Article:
*FYI: According to the telly programme QI, this is absolute nonsense and it is Jane Grigson who is to blame for this myth. The first mention of chucking out your un-opened mussels appears in Jane Grigson’s Fish Book and people have followed this advice evermore. However, there is actually no evidence that unopened mussels will poison you – in fact, you just as likely to be poisoned by a live mussel than a dead one. That said, I still chucked out my unopened ones!
If you have a nice little independent butcher or fishmonger it’s always worth having a quick nosey to see if they have anything different in. I did this at Out of the Blue
– probably the best fishmonger in the North-West, at least when it comes to getting hold of weird and wonderful ingredients like the freshwater eel from a few months ago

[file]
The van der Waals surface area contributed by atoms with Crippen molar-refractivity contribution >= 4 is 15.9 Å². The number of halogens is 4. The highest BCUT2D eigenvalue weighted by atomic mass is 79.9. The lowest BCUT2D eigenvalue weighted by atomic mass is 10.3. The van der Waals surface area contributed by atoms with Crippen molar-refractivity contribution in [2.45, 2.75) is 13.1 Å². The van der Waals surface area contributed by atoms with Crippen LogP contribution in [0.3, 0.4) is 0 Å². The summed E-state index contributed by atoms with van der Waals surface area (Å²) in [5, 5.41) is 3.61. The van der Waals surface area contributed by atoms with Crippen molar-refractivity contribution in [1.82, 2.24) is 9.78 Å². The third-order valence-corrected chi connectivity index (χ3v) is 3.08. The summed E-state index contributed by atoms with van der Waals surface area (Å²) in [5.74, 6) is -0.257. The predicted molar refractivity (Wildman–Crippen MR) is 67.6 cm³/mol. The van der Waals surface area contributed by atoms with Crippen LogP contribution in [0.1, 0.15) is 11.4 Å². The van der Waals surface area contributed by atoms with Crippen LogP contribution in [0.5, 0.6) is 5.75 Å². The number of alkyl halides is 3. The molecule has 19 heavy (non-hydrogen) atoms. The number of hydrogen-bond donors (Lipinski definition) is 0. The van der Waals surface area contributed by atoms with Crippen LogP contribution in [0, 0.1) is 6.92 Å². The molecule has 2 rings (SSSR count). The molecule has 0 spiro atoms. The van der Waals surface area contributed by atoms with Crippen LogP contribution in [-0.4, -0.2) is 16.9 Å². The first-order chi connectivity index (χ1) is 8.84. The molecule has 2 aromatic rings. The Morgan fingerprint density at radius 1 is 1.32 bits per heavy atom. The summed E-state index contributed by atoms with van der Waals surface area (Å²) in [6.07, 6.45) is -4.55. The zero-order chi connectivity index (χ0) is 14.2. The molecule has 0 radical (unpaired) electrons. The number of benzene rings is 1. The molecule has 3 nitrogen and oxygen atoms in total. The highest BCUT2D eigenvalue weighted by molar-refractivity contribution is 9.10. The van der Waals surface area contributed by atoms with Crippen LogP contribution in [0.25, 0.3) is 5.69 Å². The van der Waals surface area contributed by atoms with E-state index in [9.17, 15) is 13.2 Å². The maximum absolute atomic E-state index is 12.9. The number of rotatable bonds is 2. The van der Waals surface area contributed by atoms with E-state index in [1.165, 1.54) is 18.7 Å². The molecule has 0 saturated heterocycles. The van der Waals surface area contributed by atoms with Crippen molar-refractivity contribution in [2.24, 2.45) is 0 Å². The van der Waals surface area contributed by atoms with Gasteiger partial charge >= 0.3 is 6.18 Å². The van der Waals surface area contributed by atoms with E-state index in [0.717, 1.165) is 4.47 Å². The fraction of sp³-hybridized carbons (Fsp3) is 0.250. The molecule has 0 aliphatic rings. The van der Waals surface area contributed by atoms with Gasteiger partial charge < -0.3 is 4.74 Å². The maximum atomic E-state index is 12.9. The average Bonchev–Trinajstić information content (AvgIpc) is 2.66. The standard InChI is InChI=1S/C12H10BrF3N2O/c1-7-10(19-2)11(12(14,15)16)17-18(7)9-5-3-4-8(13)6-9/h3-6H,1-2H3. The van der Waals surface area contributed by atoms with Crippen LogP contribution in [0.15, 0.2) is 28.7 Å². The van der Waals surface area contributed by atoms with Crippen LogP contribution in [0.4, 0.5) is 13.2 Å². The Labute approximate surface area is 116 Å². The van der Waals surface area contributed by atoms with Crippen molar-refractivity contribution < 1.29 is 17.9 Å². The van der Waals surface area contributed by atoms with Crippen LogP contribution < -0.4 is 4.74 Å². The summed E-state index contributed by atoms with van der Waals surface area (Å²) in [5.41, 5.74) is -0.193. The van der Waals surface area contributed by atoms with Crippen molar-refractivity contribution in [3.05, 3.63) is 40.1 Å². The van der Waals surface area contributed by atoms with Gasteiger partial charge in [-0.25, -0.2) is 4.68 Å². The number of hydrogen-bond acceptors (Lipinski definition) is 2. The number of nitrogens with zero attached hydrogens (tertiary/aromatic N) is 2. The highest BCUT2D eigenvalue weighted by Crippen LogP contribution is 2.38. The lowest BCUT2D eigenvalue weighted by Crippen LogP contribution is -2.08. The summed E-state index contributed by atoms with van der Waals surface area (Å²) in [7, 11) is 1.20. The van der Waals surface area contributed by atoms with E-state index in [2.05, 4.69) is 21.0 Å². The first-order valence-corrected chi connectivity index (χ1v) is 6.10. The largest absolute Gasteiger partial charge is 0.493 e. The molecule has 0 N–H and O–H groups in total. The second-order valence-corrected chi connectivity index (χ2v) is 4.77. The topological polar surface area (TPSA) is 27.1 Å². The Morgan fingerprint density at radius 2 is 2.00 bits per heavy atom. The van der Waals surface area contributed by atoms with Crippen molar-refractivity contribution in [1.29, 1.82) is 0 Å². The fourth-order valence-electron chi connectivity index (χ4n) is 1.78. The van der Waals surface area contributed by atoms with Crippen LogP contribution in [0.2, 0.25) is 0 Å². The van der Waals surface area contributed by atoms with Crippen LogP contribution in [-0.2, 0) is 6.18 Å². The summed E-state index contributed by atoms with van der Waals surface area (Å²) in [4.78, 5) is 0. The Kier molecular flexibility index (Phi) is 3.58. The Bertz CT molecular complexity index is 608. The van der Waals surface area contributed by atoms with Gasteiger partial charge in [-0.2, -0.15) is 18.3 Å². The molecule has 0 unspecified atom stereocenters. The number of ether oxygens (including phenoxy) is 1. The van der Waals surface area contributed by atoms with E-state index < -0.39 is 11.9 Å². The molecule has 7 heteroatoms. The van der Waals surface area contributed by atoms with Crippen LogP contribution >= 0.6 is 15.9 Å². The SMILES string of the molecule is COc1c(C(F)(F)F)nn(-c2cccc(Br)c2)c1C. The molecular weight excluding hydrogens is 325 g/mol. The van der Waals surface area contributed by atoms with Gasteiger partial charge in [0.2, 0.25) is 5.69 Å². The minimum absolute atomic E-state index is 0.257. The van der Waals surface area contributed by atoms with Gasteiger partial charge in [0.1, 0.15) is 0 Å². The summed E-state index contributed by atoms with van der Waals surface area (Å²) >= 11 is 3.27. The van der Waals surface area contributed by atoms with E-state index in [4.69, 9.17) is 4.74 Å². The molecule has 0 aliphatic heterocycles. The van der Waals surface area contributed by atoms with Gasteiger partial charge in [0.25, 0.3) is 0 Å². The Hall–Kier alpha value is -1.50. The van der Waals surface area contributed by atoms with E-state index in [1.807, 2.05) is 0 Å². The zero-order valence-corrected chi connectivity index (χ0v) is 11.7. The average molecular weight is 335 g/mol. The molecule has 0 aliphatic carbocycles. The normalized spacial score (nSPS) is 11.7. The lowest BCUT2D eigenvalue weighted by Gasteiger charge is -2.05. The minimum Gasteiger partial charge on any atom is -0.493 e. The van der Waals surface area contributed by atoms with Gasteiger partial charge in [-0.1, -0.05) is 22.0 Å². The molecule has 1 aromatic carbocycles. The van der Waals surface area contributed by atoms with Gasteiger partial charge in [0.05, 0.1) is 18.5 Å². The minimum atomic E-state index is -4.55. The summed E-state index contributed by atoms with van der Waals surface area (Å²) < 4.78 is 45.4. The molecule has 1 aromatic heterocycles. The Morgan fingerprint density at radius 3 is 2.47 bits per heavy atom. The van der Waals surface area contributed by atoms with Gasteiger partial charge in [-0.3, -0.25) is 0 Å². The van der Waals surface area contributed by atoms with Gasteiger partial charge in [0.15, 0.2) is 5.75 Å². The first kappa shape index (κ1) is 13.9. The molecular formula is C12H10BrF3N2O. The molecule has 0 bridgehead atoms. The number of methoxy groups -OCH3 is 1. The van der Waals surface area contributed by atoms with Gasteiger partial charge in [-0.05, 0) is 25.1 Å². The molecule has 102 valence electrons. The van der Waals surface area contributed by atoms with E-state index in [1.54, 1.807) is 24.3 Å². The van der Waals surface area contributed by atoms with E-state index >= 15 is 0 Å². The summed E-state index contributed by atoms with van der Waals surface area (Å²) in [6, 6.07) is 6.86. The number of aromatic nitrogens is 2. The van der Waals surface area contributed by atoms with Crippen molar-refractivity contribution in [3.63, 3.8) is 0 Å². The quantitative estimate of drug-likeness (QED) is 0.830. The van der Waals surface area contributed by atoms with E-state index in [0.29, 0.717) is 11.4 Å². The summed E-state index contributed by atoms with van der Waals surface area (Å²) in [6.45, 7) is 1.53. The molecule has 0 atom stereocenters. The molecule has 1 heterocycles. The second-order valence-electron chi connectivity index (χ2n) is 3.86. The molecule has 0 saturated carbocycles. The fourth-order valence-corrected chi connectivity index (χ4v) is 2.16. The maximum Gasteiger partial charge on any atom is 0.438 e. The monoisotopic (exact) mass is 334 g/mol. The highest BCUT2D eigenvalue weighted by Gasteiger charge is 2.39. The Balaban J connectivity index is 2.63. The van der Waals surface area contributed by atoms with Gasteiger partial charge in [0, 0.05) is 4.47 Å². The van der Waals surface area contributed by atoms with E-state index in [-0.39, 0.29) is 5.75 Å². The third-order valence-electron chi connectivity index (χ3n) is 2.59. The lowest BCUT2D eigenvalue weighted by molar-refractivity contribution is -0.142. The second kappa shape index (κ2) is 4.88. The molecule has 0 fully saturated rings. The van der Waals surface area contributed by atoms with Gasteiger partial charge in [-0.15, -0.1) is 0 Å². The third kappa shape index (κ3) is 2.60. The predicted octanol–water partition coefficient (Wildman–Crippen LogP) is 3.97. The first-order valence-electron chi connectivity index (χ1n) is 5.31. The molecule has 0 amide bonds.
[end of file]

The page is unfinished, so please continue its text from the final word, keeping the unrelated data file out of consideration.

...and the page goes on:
. Well, this time there was freshwater eel on the shelves in abundance, at least in its smoked form.
There are a few smokehouses that smoke eels in Britain, though the eels themselves are usually brought over from Holland and the surrounding countries due to the fact that are fewer of the beasties to found in British rivers.
This is not a recipe, but really a suggestion by Griggers as to the best way to appreciate smoked eel. As a starter, give each person a three inch section of eel fillet along with some good brown or rye bread and butter, a lemon wedge and perhaps some horseradish sauce. That’s it. Enjoy.